Send to

Choose Destination
See comment in PubMed Commons below
Neurol Res. 2004 Dec;26(8):846-53.

The cerebral vasculature as a therapeutic target for neurological disorders and the role of shear stress in vascular homeostatis and pathophysiology.

Author information

Cerebrovascular Research Center, Neurosurgery NB-20, The Cleveland Clinic Foundation, 9500 Euclid Avenue, Cleveland, OH 44195, USA.


It is widely accepted that vascular mechanisms are involved in the genesis of many neurological disorders. In particular, blood-brain barrier (BBB) dysfunction has been related to the severity of Alzheimer's disease, encephalopathy due to meningitis, multiple sclerosis, HIV-associated encephalopathy, epilepsy, gliomas and metastatic brain tumors. The BBB may constitute an important therapeutic target to protect neurons after CNS diseases. Both in vivo and in vitro, the functional phenotype of vascular endothelium is dynamically responsive to circulating cytokines, growth factors and puslatile blood flow (shear stress). Shear stress can play a critical role in vascular homeostasis and pathophysiology; it is a major regulator of remodeling in developed blood vessels and in blood vessels affected by atherosclerotic lesions. The physiological fluid mechanic stimulus, shear stress, could be considered to be an important 'differentiative' stimulus capable of modulating endothelial phenotype in vivo. Endothelial cells undergo cell cycle arrest after exposure to physiological levels of shear stress. As for mature endothelial cells, in which flow mediated shear stress may play a role in the induction, progression and/or prevention of atherosclerosis by changing their function, stress may play a role in endothelial cell differentiation from hemopoietic stem cells and/or from embryonic stem cells. Stem cells may be used to repair vascular damage, including loss of EC, due to a variety of diseases (e.g. myocardial neovascularization by adult bone marrow derived angioblasts). In the brain, it was proposed that neuron-producing stem cells may be used to treat Alzheimer's disease, paralysis, etc. Surprisingly, very few investigators are exploring the use of endothelial precursors to revert or prevent cerebrovascular disease. This review summarizes the most recent data related to cerebral vasculature as a therapeutic target for neurological disorders and the role of shear stress in blood-brain barrier homeostasis and pathophysiology.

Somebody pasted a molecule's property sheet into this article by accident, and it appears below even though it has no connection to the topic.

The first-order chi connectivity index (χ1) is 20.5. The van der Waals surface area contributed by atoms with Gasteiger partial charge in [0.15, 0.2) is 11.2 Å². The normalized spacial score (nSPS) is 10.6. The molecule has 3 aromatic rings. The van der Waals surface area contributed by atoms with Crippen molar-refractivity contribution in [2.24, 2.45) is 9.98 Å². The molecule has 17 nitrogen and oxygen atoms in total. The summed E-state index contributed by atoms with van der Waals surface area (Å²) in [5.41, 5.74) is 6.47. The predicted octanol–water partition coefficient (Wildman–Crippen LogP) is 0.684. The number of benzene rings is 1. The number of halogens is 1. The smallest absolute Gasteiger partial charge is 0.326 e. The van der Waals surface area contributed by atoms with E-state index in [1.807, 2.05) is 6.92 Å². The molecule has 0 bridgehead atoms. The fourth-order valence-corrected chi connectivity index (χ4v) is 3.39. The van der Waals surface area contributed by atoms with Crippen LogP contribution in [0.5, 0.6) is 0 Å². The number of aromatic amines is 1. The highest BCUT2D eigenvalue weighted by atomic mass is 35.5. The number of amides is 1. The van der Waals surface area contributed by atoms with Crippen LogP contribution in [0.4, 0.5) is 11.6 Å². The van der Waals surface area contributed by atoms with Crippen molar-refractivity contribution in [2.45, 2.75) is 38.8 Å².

[Indexed for MEDLINE]
PubMed Commons home

PubMed Commons

How to join PubMed Commons

    Supplemental Content

    Full text links

    Icon for Taylor & Francis
    Loading ...
    Support Center